To the Southeast of Exeter, you'll find Sidmouth, a lovely little gem of a town that we feel not enough people know about. Beautiful gardens, regency history, and lovely beaches can all be found here, as well as fine hotels and a great mix of independent shops. We felt that this seaside town nestled beneath the glorious Sid Valley deserved a guide on our website, so that's exactly what this is - we're going to outline the best things to see and do during your time in Sidmouth, as well as a few things to be aware of before visiting. Let's get into it:
Where is Sidmouth?
What is there to do in Sidmouth?
Despite being a small town with a population of under 20000, there is plenty to do at Sidmouth. Here are some of our favourites:
Explore The Jurassic Coast
Sidmouth sits on The Jurassic Coast and is an ideal starting point for exploring this stunning World Heritage Site area. The entire coast is 95 miles long so although you might not be exploring the entire stretch in one sitting, the area at Sidmouth is easily one of the best parts of the coast. The landscape is varied and beautiful, and we think it's one of the most stunning parts of the entire UK.
Triassic red cliffs
In terms of a specific part of the Jurassic Coast that we think you should visit during your time in Sidmouth, we think the Triassic red cliffs are our number 1 pick. These sandstone cliffs are picturesque and were formed during the Triassic Period (230 million years ago). A must see!
Away from the seaside, the Sid Valley is a great rural area to explore. The East Devon Way runs for 40 miles between Exmouth and Lyme Regis, alongside the South West Coast Path, and the valley crosses both of these walsk. The valley runs alongside the River Sid, which despite being a short river is a nice area to visit. If you're feeling adventurous then you can walk the 10 miles to Sidbury, which is connected to Sidmouth via footpaths.
The Donkey Sanctuary
If you're looking for an outdoors activity which doesn't involve beaches or walking, then The Donkey Sanctuary is a great option. It's totally free and no pre-booking is required - you can just turn up and enjoy the company of the beautiful donkeys. The sanctuary is located along the South West Coast Path between Sidmouth and Branscombe, so is easy enough to get to. Despite being a free attraction, the sanctuary is excellent and a really great place to visit (plus donations are welcome). Learn more here - thedonkeysanctuary.org.uk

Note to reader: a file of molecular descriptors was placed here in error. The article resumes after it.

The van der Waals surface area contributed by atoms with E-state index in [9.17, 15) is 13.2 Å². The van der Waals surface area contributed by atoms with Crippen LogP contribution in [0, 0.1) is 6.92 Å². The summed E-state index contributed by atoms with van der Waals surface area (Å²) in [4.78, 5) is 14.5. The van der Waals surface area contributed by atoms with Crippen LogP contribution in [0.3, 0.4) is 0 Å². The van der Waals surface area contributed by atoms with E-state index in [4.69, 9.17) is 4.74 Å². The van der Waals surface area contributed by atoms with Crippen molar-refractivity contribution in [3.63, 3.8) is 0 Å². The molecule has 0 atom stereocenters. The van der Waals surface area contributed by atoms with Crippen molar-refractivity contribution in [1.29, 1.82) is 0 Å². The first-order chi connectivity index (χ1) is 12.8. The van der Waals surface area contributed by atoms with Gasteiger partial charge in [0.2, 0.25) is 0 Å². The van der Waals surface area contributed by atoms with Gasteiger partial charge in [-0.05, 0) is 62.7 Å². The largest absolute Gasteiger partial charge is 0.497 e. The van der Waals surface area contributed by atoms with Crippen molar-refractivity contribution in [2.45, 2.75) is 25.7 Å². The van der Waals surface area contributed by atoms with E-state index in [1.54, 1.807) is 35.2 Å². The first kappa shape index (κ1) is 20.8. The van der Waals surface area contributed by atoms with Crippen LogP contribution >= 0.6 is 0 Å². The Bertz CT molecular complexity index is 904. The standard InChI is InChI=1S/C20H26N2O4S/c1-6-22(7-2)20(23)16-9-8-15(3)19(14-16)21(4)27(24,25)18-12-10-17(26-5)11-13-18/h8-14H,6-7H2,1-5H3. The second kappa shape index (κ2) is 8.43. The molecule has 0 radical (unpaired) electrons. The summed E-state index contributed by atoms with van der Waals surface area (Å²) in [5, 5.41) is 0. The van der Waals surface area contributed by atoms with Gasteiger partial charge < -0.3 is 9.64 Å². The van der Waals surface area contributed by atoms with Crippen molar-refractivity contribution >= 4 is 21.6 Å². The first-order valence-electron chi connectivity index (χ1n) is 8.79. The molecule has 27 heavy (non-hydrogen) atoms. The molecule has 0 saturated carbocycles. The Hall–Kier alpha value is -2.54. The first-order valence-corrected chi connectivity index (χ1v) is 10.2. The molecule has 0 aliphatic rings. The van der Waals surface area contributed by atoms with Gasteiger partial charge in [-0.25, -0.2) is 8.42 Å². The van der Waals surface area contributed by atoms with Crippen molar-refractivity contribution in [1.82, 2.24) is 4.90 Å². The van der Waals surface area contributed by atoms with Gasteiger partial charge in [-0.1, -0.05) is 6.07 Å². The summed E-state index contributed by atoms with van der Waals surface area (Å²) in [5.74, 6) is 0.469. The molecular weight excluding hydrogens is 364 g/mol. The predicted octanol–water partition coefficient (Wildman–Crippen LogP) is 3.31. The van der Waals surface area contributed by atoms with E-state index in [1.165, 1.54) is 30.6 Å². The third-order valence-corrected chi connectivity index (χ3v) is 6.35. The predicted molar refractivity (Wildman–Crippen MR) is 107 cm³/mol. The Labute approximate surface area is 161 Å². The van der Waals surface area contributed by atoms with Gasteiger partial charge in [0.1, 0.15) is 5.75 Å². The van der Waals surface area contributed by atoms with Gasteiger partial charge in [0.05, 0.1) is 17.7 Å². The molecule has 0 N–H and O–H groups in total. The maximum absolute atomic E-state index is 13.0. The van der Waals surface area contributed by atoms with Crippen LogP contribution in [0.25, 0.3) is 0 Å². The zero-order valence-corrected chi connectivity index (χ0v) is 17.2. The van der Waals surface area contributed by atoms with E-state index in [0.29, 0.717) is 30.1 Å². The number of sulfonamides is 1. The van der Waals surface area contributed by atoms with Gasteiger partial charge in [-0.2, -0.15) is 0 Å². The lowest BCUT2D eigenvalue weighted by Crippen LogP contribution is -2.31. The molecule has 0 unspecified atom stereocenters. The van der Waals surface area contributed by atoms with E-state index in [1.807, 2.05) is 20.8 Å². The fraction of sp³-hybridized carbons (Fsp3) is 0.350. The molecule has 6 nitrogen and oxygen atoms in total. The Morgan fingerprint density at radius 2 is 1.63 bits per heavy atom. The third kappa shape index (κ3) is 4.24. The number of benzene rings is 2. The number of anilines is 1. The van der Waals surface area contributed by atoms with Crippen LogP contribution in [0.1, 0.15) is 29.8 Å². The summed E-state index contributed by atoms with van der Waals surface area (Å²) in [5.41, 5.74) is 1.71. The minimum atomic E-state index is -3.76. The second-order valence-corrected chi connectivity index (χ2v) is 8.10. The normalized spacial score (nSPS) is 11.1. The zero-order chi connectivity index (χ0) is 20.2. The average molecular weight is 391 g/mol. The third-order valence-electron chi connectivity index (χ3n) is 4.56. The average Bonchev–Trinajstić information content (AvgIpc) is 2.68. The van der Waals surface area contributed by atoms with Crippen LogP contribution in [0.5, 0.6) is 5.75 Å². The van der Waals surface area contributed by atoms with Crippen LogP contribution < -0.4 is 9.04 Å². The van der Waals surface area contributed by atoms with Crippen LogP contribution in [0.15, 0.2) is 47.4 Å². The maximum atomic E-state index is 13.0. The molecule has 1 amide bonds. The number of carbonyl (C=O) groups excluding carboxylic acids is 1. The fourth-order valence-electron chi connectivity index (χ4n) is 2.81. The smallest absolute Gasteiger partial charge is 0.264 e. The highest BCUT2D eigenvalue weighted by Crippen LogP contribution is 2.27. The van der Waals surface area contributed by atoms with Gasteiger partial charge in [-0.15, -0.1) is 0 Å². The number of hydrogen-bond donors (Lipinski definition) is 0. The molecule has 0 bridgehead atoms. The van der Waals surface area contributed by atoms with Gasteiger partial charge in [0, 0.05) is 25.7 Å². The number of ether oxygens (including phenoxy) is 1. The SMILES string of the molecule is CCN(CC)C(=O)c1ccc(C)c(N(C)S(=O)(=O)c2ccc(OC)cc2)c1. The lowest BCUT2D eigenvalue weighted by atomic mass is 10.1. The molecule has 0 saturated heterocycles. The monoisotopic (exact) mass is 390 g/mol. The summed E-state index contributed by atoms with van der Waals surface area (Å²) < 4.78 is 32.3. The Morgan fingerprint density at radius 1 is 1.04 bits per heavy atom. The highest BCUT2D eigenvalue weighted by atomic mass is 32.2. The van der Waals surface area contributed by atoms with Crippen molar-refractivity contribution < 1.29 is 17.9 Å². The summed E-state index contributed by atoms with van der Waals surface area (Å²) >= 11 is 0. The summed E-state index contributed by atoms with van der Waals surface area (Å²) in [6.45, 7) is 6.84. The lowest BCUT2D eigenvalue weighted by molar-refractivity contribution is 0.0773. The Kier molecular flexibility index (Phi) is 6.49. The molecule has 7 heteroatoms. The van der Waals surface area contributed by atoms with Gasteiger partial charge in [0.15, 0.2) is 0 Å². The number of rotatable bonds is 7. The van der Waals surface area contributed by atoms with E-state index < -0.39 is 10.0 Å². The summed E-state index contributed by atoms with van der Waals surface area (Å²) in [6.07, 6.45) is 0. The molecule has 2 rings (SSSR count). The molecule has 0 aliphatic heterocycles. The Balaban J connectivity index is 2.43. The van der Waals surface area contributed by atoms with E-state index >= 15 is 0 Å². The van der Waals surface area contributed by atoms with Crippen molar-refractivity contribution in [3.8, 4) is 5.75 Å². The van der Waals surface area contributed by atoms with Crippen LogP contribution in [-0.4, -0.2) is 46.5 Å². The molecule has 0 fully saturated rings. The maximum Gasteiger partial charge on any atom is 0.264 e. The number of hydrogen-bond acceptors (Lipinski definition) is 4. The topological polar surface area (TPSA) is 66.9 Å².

Peak Hill Llamas
If donkeys aren't your thing (let's face it, how couldn't they be your thing) then the Peak Hill Llamas are a great alternative, albeit not free and booking is required. You'll get the chance to walk with the llamas up Peak Hill, but it's much more of a slow ramble than a trek so don't be worried about getting too flustered. Learn more here - walkingwithllamas.co.uk
The Byes Riverside Park
It's a slightly steep climb up to The Byes Riverside Park, but once you're up there you'll no doubt feel it was well worth the effort. With amazing views of the Esplanade and Jacobs Ladder below, we think this is one of the best places to visit during your time in Sidmouth. You might want to skip this visit if the weather isn't great because there is no shelter, but you can't beat it on a sunny day. You can start at the mouth of the River Sid and walk right down to the seafront. Wonderful!
These gardens have been open since the 1930s and are wonderful to visit for a peaceful stroll. They're partly sheltered so are even quite good to visit when the weather isn't great, however, when the weather is nice there are various openings and outer promenade walks which allow for pretty amazing coastal views. Expect to find some rare plants and feel a sense of peace after your visit!
Jacob's Ladder Beach
Once you've visited Connaught Gardens, the obvious next place to visit is Jacob's Ladder Beach. You'll find a series of wooden steps that lead down to the beach from Connaught Gardens, hence the name. This is a great place to take kids as the large cliffs provide shelter from any winds and during the low tides, you'll find lots of rock pools to explore.
Sidmouth Golf Club
With panoramic views of the Devon and Dorset coastline and beyond, this J H Taylor designed course is a must-visit for any golf enthusiasts visiting Sidmouth. The course itself is excellent and very well maintained, but it's the stunning sea views that will keep taking your breath away. If your idea of a great trip involves a round of golf, look no further than Sidmouth Golf Club.
Things to be aware of before visiting Sidmouth
If you plan to undertake any of the walks along the Sid Valley or on the beach, then definitely make sure you've brought suitable clothing and footwear. Like most areas of the UK, the weather can be unpredictable at the best of times, so it's always best to be prepared.
Other than that, we'd say the best thing to be is prepared to stay a bit longer than you expected! You might be surprised at how much you enjoy your time in this town, plus you've got plenty of surrounding towns which are well worth a visit including Otterton, Branscombe, and Beer.
Also, if you're visiting during the summer then you may be there during the Folk Festival which runs from the last week of July into early August. This festival has been running every year since 1955 and is a great experience, although if you're looking for a quieter time during your stay in Sidmouth then you might want to avoid visiting during this period.